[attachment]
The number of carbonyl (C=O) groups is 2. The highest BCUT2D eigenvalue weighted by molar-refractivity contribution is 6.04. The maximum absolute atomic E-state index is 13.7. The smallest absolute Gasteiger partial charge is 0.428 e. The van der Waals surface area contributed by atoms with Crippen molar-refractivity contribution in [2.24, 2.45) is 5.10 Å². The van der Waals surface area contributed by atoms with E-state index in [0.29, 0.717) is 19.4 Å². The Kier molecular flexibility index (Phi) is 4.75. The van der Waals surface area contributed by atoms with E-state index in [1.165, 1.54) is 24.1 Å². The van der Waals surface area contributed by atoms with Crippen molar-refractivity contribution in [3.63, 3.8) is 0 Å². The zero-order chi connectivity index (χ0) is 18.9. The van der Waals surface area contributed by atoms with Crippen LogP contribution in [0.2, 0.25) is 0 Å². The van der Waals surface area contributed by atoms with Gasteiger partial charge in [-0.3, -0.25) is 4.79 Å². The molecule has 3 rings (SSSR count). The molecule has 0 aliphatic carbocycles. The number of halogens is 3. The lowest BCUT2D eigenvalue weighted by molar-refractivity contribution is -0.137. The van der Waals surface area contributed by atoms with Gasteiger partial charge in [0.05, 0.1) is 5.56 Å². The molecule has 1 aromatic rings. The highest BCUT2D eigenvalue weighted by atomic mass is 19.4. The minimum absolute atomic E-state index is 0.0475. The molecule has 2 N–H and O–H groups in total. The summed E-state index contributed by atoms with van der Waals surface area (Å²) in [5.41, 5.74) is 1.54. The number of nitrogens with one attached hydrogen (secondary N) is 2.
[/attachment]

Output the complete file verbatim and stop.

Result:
The number of carbonyl (C=O) groups is 2. The highest BCUT2D eigenvalue weighted by molar-refractivity contribution is 6.04. The maximum absolute atomic E-state index is 13.7. The smallest absolute Gasteiger partial charge is 0.428 e. The van der Waals surface area contributed by atoms with Crippen molar-refractivity contribution in [2.24, 2.45) is 5.10 Å². The van der Waals surface area contributed by atoms with E-state index in [0.29, 0.717) is 19.4 Å². The Kier molecular flexibility index (Phi) is 4.75. The van der Waals surface area contributed by atoms with E-state index in [1.165, 1.54) is 24.1 Å². The van der Waals surface area contributed by atoms with Crippen molar-refractivity contribution in [3.63, 3.8) is 0 Å². The zero-order chi connectivity index (χ0) is 18.9. The van der Waals surface area contributed by atoms with Crippen LogP contribution in [0.2, 0.25) is 0 Å². The van der Waals surface area contributed by atoms with Gasteiger partial charge in [-0.3, -0.25) is 4.79 Å². The molecule has 3 rings (SSSR count). The molecule has 0 aliphatic carbocycles. The number of halogens is 3. The lowest BCUT2D eigenvalue weighted by molar-refractivity contribution is -0.137. The van der Waals surface area contributed by atoms with Gasteiger partial charge in [0.05, 0.1) is 5.56 Å². The molecule has 1 aromatic rings. The highest BCUT2D eigenvalue weighted by atomic mass is 19.4. The minimum absolute atomic E-state index is 0.0475. The molecule has 2 N–H and O–H groups in total. The summed E-state index contributed by atoms with van der Waals surface area (Å²) in [5.41, 5.74) is 1.54. The number of nitrogens with one attached hydrogen (secondary N) is 2.